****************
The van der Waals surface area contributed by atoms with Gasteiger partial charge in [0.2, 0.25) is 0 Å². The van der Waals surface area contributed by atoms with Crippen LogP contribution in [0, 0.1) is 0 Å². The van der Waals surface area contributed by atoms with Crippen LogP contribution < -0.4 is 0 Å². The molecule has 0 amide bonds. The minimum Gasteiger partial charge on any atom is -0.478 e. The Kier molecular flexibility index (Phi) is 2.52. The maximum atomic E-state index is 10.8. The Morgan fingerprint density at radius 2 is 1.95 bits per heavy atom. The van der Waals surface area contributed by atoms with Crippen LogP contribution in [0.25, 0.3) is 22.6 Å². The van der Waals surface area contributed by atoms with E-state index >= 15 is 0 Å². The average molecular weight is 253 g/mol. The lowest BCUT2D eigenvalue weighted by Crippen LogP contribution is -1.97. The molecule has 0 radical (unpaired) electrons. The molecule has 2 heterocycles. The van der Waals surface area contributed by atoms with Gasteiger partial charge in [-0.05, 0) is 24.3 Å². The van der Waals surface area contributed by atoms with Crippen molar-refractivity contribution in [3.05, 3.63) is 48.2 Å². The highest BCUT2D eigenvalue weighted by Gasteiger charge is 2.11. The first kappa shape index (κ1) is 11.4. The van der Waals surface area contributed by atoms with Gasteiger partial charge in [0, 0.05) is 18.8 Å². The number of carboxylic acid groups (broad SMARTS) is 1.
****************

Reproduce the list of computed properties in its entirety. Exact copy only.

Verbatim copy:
The van der Waals surface area contributed by atoms with Gasteiger partial charge in [0.2, 0.25) is 0 Å². The van der Waals surface area contributed by atoms with Crippen LogP contribution in [0, 0.1) is 0 Å². The van der Waals surface area contributed by atoms with Crippen LogP contribution < -0.4 is 0 Å². The molecule has 0 amide bonds. The minimum Gasteiger partial charge on any atom is -0.478 e. The Kier molecular flexibility index (Phi) is 2.52. The maximum atomic E-state index is 10.8. The Morgan fingerprint density at radius 2 is 1.95 bits per heavy atom. The van der Waals surface area contributed by atoms with Crippen LogP contribution in [0.25, 0.3) is 22.6 Å². The van der Waals surface area contributed by atoms with E-state index >= 15 is 0 Å². The average molecular weight is 253 g/mol. The lowest BCUT2D eigenvalue weighted by Crippen LogP contribution is -1.97. The molecule has 0 radical (unpaired) electrons. The molecule has 2 heterocycles. The van der Waals surface area contributed by atoms with Gasteiger partial charge in [-0.05, 0) is 24.3 Å². The van der Waals surface area contributed by atoms with Crippen molar-refractivity contribution in [3.05, 3.63) is 48.2 Å². The highest BCUT2D eigenvalue weighted by Gasteiger charge is 2.11. The first kappa shape index (κ1) is 11.4. The van der Waals surface area contributed by atoms with Gasteiger partial charge in [0, 0.05) is 18.8 Å². The number of carboxylic acid groups (broad SMARTS) is 1.